U.S. European Command, which is headed by NATO`s supreme allied commander, would oversee the peacekeeping operation. Commanders would maintain areas of operation, or AOs, around Nablus, Jerusalem, Hebron and the Gaza strip.

The study sets out a list of goals for U.S. troops to accomplish in the first 30 days. They include: "create conditions for development of Palestinian State and security of [Israel]"; ensure "equal distribution of contract value or equivalent aid" . .. . that would help legitimize the peacekeeping force and stimulate economic growth; "promote U.S. investment in Palestine"; "encourage reconciliation between entities based on acceptance of new national identities"; and "build lasting relationship based on new legal borders and not religious-territorial claims."

Maj. Garver said the officers who completed the exercise will hold major planning jobs once they graduate. "There is an application process" for students, he said. "They screen their records, and there are several tests they go through before they are accepted by the program. The bright planners of the future come out of this program."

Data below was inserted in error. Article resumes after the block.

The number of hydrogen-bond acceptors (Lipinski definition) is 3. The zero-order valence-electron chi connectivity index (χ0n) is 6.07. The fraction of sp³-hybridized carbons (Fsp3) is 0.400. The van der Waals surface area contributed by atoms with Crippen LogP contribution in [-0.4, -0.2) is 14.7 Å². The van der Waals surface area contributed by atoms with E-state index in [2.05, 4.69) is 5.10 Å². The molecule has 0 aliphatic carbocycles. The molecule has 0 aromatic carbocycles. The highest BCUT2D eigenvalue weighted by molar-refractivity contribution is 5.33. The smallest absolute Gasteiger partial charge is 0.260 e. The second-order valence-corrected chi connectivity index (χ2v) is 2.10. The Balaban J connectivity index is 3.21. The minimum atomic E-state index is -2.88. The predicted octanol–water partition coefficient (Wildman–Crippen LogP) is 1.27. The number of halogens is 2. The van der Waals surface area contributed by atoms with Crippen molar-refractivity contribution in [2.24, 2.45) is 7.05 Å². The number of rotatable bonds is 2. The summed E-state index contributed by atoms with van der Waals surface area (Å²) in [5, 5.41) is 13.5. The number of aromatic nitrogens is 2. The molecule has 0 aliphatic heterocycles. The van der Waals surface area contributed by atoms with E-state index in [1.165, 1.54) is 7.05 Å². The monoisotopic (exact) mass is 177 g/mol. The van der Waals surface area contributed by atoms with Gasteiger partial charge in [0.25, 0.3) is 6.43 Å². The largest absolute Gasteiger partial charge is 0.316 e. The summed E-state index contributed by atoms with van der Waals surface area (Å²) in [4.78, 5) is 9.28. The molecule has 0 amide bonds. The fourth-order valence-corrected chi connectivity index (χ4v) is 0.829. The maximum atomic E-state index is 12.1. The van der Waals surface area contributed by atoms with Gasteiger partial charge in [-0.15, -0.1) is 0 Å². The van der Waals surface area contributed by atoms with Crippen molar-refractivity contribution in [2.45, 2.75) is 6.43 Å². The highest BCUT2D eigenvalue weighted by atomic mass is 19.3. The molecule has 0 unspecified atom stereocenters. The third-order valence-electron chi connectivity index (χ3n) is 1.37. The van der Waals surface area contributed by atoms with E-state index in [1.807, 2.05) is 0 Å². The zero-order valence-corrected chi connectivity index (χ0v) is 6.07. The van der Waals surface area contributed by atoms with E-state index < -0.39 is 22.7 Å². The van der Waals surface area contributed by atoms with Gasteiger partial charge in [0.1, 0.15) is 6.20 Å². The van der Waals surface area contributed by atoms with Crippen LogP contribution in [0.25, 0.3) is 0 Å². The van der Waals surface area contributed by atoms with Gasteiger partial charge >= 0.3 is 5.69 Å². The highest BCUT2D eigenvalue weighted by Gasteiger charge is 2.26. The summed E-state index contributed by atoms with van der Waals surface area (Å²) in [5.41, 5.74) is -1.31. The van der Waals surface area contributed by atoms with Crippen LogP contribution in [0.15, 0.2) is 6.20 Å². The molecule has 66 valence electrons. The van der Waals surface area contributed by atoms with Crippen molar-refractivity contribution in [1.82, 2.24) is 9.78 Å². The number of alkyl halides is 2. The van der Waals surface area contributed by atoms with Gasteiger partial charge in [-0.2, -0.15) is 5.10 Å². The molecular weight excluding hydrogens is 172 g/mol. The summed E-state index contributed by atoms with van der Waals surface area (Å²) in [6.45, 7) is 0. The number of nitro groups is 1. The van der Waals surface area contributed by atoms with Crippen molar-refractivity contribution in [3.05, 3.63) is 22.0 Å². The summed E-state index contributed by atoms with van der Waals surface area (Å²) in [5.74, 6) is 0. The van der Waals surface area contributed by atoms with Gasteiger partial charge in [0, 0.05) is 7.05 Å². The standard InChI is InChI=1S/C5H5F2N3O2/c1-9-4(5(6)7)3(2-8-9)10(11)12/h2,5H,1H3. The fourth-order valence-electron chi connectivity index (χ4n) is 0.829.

James Phillips, a Middle East analyst at the Heritage Foundation, said it would be a mistake to put peacekeepers in Israel, given the "poor record of previous monitors."

"In general, the Bush administration policy is to discourage a large American presence," he said. "But it has been rumored that one of the possibilities might be an expanded CIA role."

"It would be a very different environment than Bosnia," said Mr. Phillips, referring to America's six-year peacekeeping role in Bosnia-Herzegovina. "The Palestinian Authority is pushing for this as part of its strategy to internationalize the conflict. Bring in the Europeans and Russia and China. But such monitors or peacekeeping forces are not going to be able to bring peace. Only a decision by the Palestinians to stop the violence and restart talks could possibly do that."



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Article 1 of 1, Article ID: U00682760115
Published on September 10, 2001, The Washington Times

U.S. troops would enforce peace under Army study

An elite U.S. Army study center has devised a plan for enforcing a major Israeli-Palestinian peace accord that would require about 20,000 well-armed troops stationed throughout Israel and a newly created Palestinian state.There are no plans by the Bush administration to put American soldiers into the Middle East to police an agreement forged by the longtime warring parties. In fact, Defense Secretary Donald H. Rumsfeld is searching for ways to reduce U.S. peacekeeping efforts

Complete Article, 978 words ( )


http://asp.washtimes.com/printarticle.asp?action=print&ArticleID=20020405-13268800